Since the moment William Ferris’s parents gave their twelve-year-old son a Kodak Brownie Hawkeye camera for Christmas in 1954, Ferris passionately began to photograph his world. He has never stopped. The sixties and seventies were a particularly significant period for Ferris as he became a pathbreaking documentarian of the American South. This beautiful, provocative collection of Ferris’s photographs of the South, taken during this formative period, capture the power of his color photography. Color film, as Ferris points out in the book’s introduction, was not commonly used by documentarians during the latter half of the twentieth century, but Ferris found color to work in significant ways in the photographic journals he created of his world in all its permutations and surprises.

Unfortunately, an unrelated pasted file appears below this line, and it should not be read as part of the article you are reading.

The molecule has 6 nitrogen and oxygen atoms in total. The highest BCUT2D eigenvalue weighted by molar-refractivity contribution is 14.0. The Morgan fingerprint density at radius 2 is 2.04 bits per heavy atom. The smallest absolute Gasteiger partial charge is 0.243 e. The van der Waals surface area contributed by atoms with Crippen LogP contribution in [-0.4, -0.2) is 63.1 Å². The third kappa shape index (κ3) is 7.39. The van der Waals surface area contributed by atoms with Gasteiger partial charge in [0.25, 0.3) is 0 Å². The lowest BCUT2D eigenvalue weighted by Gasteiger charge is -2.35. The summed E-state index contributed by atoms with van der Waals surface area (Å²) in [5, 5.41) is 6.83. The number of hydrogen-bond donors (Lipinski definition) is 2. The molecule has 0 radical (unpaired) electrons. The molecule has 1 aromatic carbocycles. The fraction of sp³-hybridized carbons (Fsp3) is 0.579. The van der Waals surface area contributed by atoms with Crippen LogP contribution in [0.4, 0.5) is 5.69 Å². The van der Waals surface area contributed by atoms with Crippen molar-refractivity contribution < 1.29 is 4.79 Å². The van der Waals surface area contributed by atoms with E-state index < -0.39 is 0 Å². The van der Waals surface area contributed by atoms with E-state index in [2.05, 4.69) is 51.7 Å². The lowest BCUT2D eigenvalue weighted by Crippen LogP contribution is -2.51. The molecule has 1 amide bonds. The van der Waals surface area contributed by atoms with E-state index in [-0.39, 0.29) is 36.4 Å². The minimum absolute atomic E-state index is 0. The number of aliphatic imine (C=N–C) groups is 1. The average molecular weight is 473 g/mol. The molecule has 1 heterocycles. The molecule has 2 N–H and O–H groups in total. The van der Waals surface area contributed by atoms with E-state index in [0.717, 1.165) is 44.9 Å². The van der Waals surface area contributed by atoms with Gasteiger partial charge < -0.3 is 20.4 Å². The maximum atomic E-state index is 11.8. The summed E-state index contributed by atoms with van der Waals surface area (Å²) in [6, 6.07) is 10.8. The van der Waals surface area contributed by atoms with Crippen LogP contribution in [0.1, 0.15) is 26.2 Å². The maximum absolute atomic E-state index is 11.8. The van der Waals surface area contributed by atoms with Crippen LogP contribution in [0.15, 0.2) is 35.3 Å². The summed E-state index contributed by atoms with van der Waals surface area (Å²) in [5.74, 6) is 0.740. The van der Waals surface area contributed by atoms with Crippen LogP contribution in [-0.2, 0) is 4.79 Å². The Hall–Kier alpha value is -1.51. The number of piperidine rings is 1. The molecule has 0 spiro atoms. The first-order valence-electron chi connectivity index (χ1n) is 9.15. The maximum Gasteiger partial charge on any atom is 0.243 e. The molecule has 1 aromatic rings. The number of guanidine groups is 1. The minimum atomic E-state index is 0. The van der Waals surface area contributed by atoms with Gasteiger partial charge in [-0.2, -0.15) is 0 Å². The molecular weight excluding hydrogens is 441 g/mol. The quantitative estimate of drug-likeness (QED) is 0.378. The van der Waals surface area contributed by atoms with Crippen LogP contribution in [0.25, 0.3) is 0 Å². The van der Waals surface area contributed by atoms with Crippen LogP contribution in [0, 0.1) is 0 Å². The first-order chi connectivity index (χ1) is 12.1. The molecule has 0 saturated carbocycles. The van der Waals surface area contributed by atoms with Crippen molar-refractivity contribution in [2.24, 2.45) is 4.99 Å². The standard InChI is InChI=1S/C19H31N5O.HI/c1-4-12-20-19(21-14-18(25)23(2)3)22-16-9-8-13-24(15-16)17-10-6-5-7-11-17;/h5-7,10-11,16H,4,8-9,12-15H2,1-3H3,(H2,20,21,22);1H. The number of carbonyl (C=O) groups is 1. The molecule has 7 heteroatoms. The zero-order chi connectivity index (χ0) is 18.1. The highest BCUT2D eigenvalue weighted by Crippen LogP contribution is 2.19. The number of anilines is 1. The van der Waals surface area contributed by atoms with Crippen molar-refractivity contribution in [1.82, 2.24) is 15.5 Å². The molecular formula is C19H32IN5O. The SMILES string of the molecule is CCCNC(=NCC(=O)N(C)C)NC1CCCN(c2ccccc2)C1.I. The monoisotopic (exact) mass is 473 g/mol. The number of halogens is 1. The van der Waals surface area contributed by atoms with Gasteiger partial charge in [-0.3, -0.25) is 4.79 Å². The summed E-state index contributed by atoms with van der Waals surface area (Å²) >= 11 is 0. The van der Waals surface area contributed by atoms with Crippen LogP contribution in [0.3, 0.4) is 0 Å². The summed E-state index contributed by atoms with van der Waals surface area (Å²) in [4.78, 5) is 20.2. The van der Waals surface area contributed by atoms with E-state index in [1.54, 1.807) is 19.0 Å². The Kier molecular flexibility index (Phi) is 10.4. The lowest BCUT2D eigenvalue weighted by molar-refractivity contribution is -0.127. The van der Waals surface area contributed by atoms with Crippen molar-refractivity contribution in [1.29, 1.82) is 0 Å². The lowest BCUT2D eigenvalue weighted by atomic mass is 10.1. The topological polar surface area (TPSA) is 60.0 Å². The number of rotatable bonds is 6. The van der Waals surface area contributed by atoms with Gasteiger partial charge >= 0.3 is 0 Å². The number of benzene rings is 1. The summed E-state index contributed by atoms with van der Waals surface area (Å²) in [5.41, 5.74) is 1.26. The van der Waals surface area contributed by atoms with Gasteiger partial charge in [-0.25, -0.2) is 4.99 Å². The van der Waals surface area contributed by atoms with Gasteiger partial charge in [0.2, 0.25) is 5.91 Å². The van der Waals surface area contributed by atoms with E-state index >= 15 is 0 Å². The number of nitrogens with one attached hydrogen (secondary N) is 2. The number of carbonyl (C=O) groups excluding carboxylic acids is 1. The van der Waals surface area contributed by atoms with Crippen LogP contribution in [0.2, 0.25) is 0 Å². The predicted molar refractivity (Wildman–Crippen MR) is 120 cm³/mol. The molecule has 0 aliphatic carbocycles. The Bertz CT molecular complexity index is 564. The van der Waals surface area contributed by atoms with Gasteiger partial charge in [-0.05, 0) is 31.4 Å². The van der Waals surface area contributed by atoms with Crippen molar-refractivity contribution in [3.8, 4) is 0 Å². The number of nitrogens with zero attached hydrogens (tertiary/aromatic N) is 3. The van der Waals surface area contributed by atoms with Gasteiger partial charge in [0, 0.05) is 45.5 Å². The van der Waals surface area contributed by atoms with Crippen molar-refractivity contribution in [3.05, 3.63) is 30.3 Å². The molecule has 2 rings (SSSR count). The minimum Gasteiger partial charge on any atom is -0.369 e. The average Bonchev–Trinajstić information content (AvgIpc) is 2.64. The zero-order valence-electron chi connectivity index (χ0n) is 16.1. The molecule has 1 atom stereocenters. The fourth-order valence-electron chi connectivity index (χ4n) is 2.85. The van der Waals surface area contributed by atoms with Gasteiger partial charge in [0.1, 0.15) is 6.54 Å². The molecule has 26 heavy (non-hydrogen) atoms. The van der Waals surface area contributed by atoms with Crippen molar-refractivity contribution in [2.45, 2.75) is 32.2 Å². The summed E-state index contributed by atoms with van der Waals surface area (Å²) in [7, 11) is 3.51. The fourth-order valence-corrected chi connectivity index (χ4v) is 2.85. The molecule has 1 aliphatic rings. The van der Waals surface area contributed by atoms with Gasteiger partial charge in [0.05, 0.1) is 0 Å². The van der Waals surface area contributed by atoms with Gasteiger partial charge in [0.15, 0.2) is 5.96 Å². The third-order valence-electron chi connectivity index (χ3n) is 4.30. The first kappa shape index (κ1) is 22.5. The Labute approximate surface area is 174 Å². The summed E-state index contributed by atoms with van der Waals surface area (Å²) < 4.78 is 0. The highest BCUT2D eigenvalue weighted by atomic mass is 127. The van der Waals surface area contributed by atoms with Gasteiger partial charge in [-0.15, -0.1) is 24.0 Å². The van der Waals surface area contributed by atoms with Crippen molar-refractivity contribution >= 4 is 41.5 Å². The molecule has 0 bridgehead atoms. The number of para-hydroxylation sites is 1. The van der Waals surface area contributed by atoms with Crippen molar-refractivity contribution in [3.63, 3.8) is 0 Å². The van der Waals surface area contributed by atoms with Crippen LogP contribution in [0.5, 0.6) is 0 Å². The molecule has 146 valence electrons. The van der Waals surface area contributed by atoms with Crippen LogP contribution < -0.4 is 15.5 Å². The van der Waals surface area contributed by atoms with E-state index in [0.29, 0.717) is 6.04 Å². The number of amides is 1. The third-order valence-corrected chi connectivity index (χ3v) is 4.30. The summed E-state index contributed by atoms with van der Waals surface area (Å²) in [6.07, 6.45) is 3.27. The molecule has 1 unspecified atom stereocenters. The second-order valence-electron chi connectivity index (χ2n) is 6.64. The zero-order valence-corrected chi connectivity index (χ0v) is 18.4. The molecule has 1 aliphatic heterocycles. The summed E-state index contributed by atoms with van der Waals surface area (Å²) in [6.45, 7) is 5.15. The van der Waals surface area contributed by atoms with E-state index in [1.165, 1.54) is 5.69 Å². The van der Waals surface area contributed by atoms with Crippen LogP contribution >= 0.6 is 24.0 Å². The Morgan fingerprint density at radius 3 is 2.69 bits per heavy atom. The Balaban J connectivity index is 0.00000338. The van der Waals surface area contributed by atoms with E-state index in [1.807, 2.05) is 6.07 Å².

Ferris was born and raised on his family's farm in Vicksburg, Mississippi. William Ferris is Joel R. Williamson Eminent Professor of History at the University of North Carolina at Chapel Hill and a former chairman of the National Endowment for the Humanities. Fischer Galleries is pleased and honored to show this collection of photographs by this outstanding Mississippian.